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Labor Force Participation and Crime Among Serious and Violent Former Prisoners

NCJ Number
Date Published
May 2015
181 pages
Using data from the Serious and Violent Offender Reentry Initiative (n=1,575), this dissertation examined whether having a job or being involved in employment programs reduced recidivism among serious and violent former prisoners.

Overall, the path-model results did not provide any evidence that stable employment reduced criminal activity among serious and violent former prisoners. Findings show that employment programs in U.S. prisons had limited effects on the likelihood that participants would maintain employment and avoid recidivism after their release. Male prisoners recruited into the Serious and Violent Offender Reentry Initiative faced multiple barriers to employment before entering prison, including extensive criminal records, low educational achievement, and limited work experience. Of the former prisoners with similar demographics, criminal records, employment histories, and health status, employment program participants were slightly more likely than education participants and nonparticipants to maintain stable employment after release. Participants in the employment programs had lower rates of re-arrest during the first 9 months after release. After this period, however, there were no significant differences in job stability and criminal activity between employment program participants and nonparticipants. Engagement in crime during the early months of release reduced labor-force participation, limited men's ability to obtain higher quality employment, and increased their financial needs and psychological distress. In contrast, stable employment led to improved job quality and reduced financial needs over time; however, employment did not reduce men's later involvement in criminal activity. Thus, the results cast doubt on theories of crime that presuppose a causal association between work and crime. 18 figures, 16 tables, 155 references, and appended supplementary information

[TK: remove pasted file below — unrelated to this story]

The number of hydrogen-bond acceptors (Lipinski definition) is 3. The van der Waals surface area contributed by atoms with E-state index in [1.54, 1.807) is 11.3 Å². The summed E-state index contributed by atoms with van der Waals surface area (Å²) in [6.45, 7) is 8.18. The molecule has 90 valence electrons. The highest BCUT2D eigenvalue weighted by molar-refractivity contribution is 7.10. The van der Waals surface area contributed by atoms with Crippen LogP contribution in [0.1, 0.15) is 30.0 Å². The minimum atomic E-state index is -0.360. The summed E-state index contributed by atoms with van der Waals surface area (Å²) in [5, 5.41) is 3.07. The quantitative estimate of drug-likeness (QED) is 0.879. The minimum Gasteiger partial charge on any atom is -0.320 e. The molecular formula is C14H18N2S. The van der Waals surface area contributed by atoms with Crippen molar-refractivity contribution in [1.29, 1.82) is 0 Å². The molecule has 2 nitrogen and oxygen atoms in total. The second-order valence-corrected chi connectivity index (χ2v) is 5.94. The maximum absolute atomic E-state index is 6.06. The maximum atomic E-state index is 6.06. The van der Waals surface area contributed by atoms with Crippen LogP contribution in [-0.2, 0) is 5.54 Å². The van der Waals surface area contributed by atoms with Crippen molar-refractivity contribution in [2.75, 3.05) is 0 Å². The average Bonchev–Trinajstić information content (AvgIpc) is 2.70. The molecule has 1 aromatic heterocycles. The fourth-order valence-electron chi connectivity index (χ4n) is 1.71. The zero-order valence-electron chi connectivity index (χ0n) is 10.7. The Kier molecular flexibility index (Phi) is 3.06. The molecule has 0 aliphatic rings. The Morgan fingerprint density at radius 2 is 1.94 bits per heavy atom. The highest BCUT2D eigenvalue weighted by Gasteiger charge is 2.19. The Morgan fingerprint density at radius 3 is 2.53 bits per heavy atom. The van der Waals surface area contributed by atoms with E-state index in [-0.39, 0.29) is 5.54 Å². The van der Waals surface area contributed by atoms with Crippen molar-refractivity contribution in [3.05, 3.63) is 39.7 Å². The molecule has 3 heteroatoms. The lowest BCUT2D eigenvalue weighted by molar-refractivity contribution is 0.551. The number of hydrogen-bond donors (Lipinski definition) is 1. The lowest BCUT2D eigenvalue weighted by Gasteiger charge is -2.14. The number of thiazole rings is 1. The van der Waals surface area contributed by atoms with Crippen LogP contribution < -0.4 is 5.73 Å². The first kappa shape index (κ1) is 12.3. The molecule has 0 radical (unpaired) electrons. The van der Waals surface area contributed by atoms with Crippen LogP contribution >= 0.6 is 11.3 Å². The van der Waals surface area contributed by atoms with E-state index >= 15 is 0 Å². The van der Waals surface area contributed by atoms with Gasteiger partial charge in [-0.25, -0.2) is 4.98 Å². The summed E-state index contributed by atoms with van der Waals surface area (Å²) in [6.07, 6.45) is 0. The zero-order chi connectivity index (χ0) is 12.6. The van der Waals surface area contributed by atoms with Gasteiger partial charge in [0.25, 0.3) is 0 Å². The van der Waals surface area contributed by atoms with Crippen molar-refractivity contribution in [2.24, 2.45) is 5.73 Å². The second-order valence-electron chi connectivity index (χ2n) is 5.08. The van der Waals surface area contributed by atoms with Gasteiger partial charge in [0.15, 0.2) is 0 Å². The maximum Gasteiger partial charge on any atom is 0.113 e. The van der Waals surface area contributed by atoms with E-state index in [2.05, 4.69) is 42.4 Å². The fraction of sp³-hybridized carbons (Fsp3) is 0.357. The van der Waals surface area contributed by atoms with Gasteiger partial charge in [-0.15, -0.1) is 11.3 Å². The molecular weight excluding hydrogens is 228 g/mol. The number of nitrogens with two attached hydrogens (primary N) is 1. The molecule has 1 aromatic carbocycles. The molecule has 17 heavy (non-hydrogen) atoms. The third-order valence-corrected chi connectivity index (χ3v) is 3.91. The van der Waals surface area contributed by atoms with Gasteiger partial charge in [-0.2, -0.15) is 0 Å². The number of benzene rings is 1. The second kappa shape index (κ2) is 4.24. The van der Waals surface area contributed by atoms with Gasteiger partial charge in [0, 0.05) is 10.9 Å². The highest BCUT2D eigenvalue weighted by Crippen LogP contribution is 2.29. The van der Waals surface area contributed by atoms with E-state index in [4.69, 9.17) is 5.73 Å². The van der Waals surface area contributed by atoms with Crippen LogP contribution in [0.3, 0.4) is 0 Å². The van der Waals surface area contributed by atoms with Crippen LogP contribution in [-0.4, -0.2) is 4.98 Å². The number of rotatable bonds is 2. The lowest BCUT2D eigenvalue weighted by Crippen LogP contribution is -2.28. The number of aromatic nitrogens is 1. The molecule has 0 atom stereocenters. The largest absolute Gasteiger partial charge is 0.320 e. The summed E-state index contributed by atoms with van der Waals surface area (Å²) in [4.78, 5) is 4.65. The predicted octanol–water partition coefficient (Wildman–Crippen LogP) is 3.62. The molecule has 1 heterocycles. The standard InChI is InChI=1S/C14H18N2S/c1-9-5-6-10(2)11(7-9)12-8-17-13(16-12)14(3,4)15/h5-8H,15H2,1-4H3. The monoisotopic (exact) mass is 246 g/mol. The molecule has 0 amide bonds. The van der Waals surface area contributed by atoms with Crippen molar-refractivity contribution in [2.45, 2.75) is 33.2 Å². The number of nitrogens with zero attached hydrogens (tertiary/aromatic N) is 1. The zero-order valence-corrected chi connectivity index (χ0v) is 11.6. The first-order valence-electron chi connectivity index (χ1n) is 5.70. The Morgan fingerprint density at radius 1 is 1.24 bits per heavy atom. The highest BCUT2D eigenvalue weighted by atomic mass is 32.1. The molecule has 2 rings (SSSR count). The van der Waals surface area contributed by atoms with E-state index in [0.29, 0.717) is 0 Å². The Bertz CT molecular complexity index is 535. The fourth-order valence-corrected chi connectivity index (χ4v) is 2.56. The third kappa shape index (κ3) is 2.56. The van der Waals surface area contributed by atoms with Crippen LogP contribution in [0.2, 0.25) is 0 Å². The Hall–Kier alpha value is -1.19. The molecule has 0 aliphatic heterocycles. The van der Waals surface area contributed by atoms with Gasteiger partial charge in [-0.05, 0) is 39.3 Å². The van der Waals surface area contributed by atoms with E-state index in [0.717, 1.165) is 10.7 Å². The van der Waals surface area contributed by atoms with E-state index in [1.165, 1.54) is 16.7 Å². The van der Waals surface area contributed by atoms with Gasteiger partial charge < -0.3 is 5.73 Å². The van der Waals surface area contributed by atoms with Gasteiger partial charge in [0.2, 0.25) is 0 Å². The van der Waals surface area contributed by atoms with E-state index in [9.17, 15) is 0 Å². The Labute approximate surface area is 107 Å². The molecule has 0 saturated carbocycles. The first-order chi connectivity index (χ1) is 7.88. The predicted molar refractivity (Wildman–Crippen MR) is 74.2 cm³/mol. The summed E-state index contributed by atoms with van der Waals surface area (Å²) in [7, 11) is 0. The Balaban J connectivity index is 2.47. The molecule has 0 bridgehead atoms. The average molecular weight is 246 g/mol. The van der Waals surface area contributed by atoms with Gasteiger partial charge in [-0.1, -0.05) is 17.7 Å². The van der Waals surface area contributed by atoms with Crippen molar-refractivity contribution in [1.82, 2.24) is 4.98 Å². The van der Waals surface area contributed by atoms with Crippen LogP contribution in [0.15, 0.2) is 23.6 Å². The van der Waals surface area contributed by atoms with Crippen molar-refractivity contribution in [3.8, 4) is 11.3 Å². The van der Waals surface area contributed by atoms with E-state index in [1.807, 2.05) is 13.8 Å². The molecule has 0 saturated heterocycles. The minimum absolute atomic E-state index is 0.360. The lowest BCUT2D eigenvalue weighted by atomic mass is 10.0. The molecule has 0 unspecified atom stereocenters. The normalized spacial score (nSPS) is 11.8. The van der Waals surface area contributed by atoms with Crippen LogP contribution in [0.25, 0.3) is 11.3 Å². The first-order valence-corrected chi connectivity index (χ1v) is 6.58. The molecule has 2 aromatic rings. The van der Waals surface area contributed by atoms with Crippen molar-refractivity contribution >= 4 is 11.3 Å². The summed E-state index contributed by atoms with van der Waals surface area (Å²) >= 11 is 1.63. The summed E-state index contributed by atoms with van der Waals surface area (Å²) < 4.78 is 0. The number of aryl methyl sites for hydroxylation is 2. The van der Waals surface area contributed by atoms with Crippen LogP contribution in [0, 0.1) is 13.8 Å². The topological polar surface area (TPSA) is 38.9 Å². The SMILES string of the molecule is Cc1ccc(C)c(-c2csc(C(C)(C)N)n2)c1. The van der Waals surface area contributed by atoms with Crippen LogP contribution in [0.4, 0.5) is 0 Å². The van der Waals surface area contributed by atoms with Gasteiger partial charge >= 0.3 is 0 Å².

Date Published: May 1, 2015